It may be expected that the flexed position in utero affects several joints. Changes in PROM are present already during the infants first 3 to 6 months of life [3] . The newborn rarely have full knee extension. The mean value for knee extension limitation is 15.3˚ in a newborn [2] . Beena et al. find that knee extension limitation successively decreases from a limitation of 19.2˚ in the newborn to 10.3˚ at three months of age and 2.5˚ at six months of age [3] . Knee extension limitations at birth are normal and similar to extension limitations found at the hip joint at birth. The term “extension limitation” is used rather than “flexion contraction” because contracture refers to an abnormal condition [1] .

In contrast to the expected limitation in knee extension, ankle dorsiflexion can be expected to be greater in infants. Waugh et al. find very little resistance to passive ankle dorsiflexion; in most infants, the dorsum of the foot is brought into contact with the anterior surface of the lower leg [2] . Passive ankle dorsiflexion decreases from about 60˚ in the neonatal period to about 20˚ in adulthood [1] .

The aim with this study is to investigate the Beighton scores for infants at the age of three months. The spine is excluded as this motion can not be examined according to the manual. Also two motions from the “Hospital del Mar Criteria” [10] are investigated, ankle dorsiflexion and the big toe.

2. Method

Infants were recruited from “Health care centres”, all Swedish children attend these centres for routine appointments and check-ups during the early years. Parents of 81 infants chose to let their infant participate, 37 female and 44 male infants (Table 1).

The Beighton scale was used; it consists of five clinical manoeuvres that are scored dichotomously (0/1) from which a total score, ranging from 0 to 9 is calculated [11] [12] . The spine was excluded for the infants for practical reasons; due to this the highest possible Beighton score for the participants in this study was 8. Two motions from the “Hospital del Mar Criteria” was included, ankle dorsiflexion beyond 30˚ and big toe flexion at 90˚ or more [10] .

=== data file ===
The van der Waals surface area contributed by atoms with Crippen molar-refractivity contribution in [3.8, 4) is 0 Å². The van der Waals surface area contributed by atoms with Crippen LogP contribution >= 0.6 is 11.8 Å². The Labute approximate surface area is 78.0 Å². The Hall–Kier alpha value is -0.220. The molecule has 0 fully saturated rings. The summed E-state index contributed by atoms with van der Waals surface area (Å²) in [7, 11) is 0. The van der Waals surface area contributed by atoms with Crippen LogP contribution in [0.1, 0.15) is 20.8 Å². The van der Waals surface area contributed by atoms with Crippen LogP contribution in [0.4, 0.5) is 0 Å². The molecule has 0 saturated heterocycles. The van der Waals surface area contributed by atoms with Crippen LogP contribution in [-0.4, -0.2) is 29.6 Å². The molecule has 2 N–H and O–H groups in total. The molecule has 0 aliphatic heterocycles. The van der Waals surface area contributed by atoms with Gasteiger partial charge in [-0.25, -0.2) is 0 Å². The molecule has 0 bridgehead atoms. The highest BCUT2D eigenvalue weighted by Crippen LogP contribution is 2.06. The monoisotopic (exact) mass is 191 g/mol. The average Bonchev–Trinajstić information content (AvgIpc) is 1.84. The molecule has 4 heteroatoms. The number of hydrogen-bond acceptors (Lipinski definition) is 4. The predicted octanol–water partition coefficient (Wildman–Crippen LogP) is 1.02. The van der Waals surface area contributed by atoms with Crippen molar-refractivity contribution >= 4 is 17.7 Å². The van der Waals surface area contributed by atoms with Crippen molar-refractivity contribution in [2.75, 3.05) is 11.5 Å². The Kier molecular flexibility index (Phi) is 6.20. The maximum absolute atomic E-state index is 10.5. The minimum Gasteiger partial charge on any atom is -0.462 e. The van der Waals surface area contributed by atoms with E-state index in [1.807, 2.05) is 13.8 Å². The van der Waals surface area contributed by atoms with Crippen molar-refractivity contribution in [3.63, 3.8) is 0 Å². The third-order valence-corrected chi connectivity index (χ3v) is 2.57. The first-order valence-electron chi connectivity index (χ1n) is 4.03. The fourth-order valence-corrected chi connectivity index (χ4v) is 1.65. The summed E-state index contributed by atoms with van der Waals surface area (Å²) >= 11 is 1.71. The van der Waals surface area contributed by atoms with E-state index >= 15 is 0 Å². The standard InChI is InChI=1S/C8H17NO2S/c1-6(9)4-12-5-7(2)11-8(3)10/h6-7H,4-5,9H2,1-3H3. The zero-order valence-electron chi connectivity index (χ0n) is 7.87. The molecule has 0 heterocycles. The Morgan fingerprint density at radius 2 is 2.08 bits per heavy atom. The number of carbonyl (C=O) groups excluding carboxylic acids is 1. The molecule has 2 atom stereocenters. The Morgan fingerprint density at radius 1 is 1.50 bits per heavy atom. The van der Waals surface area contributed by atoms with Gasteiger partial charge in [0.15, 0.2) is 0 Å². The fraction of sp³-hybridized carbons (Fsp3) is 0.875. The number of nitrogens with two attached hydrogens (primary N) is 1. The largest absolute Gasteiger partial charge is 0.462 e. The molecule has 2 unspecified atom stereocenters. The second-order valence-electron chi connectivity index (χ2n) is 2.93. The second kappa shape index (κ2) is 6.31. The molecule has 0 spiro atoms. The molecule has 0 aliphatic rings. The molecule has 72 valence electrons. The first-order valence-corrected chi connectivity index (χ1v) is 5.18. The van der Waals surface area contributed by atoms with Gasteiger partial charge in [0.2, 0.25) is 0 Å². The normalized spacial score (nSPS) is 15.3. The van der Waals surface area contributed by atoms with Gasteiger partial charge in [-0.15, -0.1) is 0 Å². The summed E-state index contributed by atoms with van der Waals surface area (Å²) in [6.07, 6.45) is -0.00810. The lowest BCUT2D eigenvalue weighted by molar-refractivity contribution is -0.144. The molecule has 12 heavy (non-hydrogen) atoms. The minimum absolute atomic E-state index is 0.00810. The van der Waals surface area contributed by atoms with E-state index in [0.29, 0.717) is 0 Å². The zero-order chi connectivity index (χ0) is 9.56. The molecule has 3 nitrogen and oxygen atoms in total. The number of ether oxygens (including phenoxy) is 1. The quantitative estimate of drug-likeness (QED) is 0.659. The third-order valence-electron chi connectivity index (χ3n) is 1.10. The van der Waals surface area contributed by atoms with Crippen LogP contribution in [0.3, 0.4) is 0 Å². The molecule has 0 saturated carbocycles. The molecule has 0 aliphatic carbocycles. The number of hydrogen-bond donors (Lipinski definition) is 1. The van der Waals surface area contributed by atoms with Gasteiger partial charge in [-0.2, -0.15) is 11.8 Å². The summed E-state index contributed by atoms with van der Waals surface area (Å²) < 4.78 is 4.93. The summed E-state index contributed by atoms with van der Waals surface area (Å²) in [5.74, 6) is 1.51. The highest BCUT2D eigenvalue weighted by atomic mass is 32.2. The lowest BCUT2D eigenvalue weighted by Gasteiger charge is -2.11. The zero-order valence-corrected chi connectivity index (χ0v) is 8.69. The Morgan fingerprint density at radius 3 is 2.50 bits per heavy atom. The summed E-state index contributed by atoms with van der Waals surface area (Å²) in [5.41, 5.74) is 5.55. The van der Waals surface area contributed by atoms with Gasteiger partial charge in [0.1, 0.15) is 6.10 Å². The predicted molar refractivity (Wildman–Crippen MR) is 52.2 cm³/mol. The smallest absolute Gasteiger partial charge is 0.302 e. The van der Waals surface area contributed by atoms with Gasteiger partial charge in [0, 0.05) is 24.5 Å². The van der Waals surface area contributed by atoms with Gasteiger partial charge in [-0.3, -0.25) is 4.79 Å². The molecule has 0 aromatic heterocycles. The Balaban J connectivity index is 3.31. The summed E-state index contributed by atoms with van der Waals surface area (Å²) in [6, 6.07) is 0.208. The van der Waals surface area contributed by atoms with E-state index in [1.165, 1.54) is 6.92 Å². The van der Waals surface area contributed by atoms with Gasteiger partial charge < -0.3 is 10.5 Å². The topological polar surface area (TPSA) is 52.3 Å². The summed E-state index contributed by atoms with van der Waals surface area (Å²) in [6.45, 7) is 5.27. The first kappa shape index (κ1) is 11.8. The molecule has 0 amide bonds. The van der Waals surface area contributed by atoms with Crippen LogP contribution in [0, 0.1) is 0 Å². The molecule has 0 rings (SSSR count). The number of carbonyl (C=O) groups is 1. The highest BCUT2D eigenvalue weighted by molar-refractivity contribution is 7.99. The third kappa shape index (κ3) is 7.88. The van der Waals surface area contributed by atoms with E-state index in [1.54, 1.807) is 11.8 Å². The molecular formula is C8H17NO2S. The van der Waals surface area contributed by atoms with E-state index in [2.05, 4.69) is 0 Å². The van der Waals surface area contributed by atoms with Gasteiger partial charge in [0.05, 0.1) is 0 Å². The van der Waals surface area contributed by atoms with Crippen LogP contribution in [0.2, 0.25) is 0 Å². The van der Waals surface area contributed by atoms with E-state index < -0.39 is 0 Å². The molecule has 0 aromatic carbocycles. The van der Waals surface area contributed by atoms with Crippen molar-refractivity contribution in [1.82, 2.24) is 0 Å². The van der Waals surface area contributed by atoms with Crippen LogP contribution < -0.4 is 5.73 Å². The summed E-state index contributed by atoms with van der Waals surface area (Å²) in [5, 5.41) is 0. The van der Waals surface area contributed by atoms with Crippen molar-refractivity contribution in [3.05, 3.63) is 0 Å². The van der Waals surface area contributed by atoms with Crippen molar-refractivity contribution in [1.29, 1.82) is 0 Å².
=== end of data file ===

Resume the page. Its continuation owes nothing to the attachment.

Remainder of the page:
The Beighton scoring system (Beighton 2012).

1) Passive dorsiflexion of the little fingers beyond 90˚ (one score for each hand)-2 scores.

2) Passive apposition of the thumb to the flexor aspect of the forearm (one score for each thumb)-2 scores.

3) Hyperextension of the elbows beyond 10˚ (one score for each elbow)-2 scores.

4) Hyperextension of the knee beyond 10˚ (one score for each knee)-2 scores.

5) Forward flexion of the trunk with knees fully extended so that the palms of the hands rest flat on the floor- one score.

The last [5] was excluded in this study, as it was not possible to examine in accordance with the manual.

3. Statistics

Descriptive statistics were used for the Beighton score. T-test was used to analyse for gender and side difference. P value of 0.05 was chosen as significance level.

4. Result

Mean score on the Beighton scale was 2.7, median was 2.0 and range 0 to 6. Almost half (47%) of the infants scored at least 4 on the Beighton scale, only two infants had five scores and five infants had 6 scores, no infant